Parasitology Research

, Volume 115, Issue 5, pp 1871–1881 | Cite as

Genotypic, physiological, and biochemical characterization of potentially pathogenic Acanthamoeba isolated from the environment in Cairo, Egypt

  • Gihan Mostafa Tawfeek
  • Sawsan Abdel-Hamid Bishara
  • Rania Mohammad SarhanEmail author
  • Eman ElShabrawi Taher
  • Amira ElSaady Khayyal
Original Paper


Acanthamoebae are the most common opportunistic amphizoic protozoa that cause life-threatening granulomatous amoebic encephalitis in immunocompromised individuals and sight-threatening amoebic keratitis (AK) in contact lens wearers. The present work aimed to determine the presence of Acanthamoeba isolates in different environmental sources: water, soil, and dust in Cairo, Egypt and to characterize the pathogenic potential of the isolated Acanthamoeba using physiological and biochemical assays as well as determination of the genotypes in an attempt to correlate pathogenicity with certain genotypes. The study included the collection of 22 corneal scrapings from patients complaining of symptoms and signs indicative of acanthamoeba keratitis (AK) and 75 environmental samples followed by cultivation on non-nutrient agar plates preseeded with E. coli. Positive samples for Acanthamoeba were subjected to osmo- and thermo-tolerance assays and zymography analysis. Potentially pathogenic isolates were subjected to PCR amplification using genus-specific primer pair. Isolates were classified at the genotype level based on the sequence analysis of Acanthamoeba 18S rRNA gene (diagnostic fragment 3). The total detection rate for Acanthamoeba in environmental samples was 33.3 %, 31.4 % in water, 40 % in soil, and 20 % in dust samples. Three and two Acanthamoeba isolates from water and soil sources, respectively, had the potential for pathogenicity as they exhibited full range of pathogenic traits. Other 12 isolates were designated as weak potential pathogens. Only ten of the environmental isolates were positive in PCR and were classified by genotype analysis into T4 genotype (70 %), T3 (10 %) and T5 (20 %). Potential pathogens belonged to genotypes T4 (from water) and T5 (from soil) while weak potential pathogens belonged to genotypes T3 (from water) and T4 (from water and soil). Additionally, T7 genotype was isolated from keratitis patients. There is a considerable variation in the response of Acanthamoeba members of the same genotype to pathogenicity indicator assays making correlation of pathogenicity with certain genotypes difficult. Presence of potentially pathogenic Acanthamoeba isolates in habitats related directly to human populations represent a risk for human health. Isolation of Acanthamoeba genotype T7 from AK cases, which is commonly considered as nonpathogenic, might draw the attention to other Acanthamoeba genotypes considered as non pathogenic and reevaluate their role in production of human infections. To our knowledge, this is the first study on the presence and distribution of Acanthamoeba genotypes in the environment, Cairo, Egypt.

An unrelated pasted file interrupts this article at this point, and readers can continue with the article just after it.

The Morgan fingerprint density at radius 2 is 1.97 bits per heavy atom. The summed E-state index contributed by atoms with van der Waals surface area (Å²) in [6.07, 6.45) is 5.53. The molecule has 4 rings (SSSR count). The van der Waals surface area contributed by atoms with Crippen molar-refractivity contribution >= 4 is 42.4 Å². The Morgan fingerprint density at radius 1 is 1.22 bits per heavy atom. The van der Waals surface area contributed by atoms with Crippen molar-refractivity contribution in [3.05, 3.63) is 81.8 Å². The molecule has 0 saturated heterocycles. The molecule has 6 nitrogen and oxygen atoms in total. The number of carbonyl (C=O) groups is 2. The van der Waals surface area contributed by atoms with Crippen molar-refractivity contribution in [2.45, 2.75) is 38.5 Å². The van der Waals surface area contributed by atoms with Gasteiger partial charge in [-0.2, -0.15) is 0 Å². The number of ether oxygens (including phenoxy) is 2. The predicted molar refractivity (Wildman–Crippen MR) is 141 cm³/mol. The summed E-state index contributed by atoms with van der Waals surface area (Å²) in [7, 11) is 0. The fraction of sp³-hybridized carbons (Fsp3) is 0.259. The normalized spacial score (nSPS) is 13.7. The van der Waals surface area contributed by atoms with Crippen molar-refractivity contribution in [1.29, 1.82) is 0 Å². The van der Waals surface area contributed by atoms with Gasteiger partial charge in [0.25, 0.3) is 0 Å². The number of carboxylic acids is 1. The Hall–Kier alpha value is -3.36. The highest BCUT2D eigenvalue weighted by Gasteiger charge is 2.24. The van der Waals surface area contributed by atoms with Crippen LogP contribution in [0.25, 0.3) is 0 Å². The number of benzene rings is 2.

Acanthamoeba Genotypes Granulomatous amoebic encephalitis Egypt Environmental Physiological Biochemical Characterization Pathogenic 


Compliance with ethical standards

An informed consent was taken from patients after explaining the aim of the study to them. The study was started after being approved by the Ethical Committee of Scientific Research, Faculty of Medicine, Ain Shams University.


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Copyright information

© Springer-Verlag Berlin Heidelberg 2016

Authors and Affiliations

  • Gihan Mostafa Tawfeek
    • 1
  • Sawsan Abdel-Hamid Bishara
    • 1
  • Rania Mohammad Sarhan
    • 1
    Email author
  • Eman ElShabrawi Taher
    • 2
  • Amira ElSaady Khayyal
    • 1
  1. 1.Faculty of MedicineAin Shams UniversityCairoEgypt
  2. 2.Research Institute of OphthalmologyGizaEgypt

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